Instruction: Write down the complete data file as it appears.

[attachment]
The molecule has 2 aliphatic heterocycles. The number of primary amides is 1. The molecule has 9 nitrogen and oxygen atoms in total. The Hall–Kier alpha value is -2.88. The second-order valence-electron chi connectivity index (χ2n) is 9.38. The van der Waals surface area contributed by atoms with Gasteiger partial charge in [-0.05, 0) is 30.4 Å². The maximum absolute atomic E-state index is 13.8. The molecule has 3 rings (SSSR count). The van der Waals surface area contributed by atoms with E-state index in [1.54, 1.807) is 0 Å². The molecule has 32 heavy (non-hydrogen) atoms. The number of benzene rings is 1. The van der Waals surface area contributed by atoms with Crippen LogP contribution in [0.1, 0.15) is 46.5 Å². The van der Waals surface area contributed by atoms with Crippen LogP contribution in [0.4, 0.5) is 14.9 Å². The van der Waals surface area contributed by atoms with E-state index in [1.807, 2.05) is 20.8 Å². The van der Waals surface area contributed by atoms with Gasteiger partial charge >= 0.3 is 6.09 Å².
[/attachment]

The molecule has 2 aliphatic heterocycles. The number of primary amides is 1. The molecule has 9 nitrogen and oxygen atoms in total. The Hall–Kier alpha value is -2.88. The second-order valence-electron chi connectivity index (χ2n) is 9.38. The van der Waals surface area contributed by atoms with Gasteiger partial charge in [-0.05, 0) is 30.4 Å². The maximum absolute atomic E-state index is 13.8. The molecule has 3 rings (SSSR count). The van der Waals surface area contributed by atoms with E-state index in [1.54, 1.807) is 0 Å². The molecule has 32 heavy (non-hydrogen) atoms. The number of benzene rings is 1. The van der Waals surface area contributed by atoms with Crippen LogP contribution in [0.1, 0.15) is 46.5 Å². The van der Waals surface area contributed by atoms with Crippen LogP contribution in [0.4, 0.5) is 14.9 Å². The van der Waals surface area contributed by atoms with E-state index in [1.807, 2.05) is 20.8 Å². The van der Waals surface area contributed by atoms with Gasteiger partial charge >= 0.3 is 6.09 Å².